Volvo’s luxurious second-gen XC90 will reportedly continue to be sold alongside its all-electric replacement in 2023
Volvo is set to launch a battery-electric flagship SUV in 2023 that will be sold alongside the current XC90 large SUV, according to Volvo CEO Hakan Samuelsson.
The upcoming EV large SUV, expected to be called the Embla, was previously thought to be the successor to the second-generation XC90 and would serve as the new range-topping model as the Swedish brand pursues an all-electric line-up 2030.
By keeping the two flagship SUVs on sale side-by-side, Volvo will offer a hybrid and fully-electric option to cater to different buyers, similar to rivals such as BMW that offer the combustion-engined X7 alongside the iX EV.
The sophisticated second-generation Volvo XC90 went on sale globally in 2015 and was the first model spawned under new owners Geely on the brand’s SPA platform.
Volvo has plans to produce the Embla in its Charleston, South Carolina plant that opened in 2015. The facility mainly produces S60 midsize sedans, but XC90s started rolling down the production line this year.
The current XC90 is produced for Europe and Australia in Volvo’s Torslanda plant near Gothenburg in Sweden and speaking to Automotive News Europe, Samuelsson suggested that arrangement would continue after the Embla’s release.
“Why should we close down the old [plant] in Torslanda when you still have a market for hybrids, especially in America and China“, Samuelsson said.
The Embla will also be joined by a smaller SUV in either 2024 or 2025 that will slot in between the current XC60 and XC90 in size.
Volvo offers a plug-in hybrid powertrain on the XC90 Recharge variant (priced from $116,990 before on-road costs) which combines a 2.0-litre turbo–petrol four-cylinder with an electric motor and 11.8kWh battery which provides 77km of zero emissions range (according to ADR 81/02 figures) and 0-100km/h sprint of 5.3 seconds.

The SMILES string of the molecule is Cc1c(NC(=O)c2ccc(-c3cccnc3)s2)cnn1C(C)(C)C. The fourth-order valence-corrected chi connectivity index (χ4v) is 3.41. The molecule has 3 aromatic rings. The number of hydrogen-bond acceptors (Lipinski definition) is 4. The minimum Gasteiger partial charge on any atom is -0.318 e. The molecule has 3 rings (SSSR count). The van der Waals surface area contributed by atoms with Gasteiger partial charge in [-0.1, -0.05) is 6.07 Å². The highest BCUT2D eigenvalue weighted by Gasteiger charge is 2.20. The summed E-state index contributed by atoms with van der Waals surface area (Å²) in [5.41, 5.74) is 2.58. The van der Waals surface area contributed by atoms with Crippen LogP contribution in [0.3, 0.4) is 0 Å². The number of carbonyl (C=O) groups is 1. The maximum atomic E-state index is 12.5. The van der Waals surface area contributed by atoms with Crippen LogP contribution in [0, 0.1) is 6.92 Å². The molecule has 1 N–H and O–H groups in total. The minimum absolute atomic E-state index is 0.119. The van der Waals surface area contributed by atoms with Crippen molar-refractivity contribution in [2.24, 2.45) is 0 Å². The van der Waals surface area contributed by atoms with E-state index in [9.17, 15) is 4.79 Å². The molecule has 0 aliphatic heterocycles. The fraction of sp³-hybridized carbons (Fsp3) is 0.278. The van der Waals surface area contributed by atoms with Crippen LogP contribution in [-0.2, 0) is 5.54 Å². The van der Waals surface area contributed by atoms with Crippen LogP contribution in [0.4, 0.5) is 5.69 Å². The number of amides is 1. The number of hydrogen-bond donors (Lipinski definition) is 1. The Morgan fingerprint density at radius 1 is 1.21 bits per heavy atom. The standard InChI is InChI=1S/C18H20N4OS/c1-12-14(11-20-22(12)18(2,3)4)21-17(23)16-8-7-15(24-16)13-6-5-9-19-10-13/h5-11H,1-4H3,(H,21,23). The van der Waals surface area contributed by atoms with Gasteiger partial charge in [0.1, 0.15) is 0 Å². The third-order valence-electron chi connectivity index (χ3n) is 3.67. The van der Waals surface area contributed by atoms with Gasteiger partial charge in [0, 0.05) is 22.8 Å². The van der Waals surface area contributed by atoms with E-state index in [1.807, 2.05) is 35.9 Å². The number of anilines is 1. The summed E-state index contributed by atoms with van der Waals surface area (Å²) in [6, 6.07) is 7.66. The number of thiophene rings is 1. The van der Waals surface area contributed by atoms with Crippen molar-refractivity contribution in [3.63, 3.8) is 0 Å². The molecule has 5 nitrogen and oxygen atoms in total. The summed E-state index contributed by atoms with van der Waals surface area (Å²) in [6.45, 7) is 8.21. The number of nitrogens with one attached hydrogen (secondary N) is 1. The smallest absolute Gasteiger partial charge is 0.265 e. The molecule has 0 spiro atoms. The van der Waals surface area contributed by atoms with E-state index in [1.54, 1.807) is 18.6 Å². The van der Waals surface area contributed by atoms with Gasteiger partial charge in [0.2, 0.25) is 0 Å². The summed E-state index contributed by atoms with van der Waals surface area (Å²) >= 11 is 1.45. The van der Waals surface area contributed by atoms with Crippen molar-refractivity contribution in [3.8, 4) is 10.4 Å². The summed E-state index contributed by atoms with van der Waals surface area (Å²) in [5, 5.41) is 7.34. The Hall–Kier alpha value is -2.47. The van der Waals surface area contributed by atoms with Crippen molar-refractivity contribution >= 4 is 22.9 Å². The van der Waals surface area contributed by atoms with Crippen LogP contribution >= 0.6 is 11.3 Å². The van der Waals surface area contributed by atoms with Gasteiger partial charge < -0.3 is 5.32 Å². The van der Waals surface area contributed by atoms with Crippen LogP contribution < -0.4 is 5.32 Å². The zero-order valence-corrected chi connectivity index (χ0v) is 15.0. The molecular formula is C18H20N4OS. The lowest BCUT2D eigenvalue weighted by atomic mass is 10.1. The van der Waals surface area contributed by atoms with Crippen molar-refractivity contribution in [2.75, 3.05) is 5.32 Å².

The XC90 replacement will be Volvo’s first bespoke fully-electric vehicle and sit on the new SPA2 platform with no provisions for a combustion engine.
This transition is all part of Volvo’s lofty target to have half of its global sales (around 600,000 units) made up of battery-electric vehicles by 2025 which will be made easier by its learnings from all-electric Polestar sibling-brand.
Volvo’s choice to continue producing the current SPA-based XC90 reflects a need to cater for markets that so far have not fully embraced battery EVs such as some parts of China and Australia.
Depending on demand, Volvo will sell the vehicle it thinks suits the market best, which in certain cases will be a current plug-in hybrid or combustion-engined XC90.
It’s not the first time Volvo will have made a decision like this. When the second-gen XC90 launched the Swedish carmaker continued producing the first-gen in China for another 12 months branded as the ‘XC Classic’.
Parallels can be drawn between what CEO Hakan Samuelsson has proposed for Volvo’s future to Mazda’s premium plan.
Mazda is rolling out a whole suite of new premium SUVs using its longitudinal engined, rear-wheel-drive biased platform under the forthcoming CX-60 continuing to sell the current CX-5 as a value-oriented proposition in Australia.
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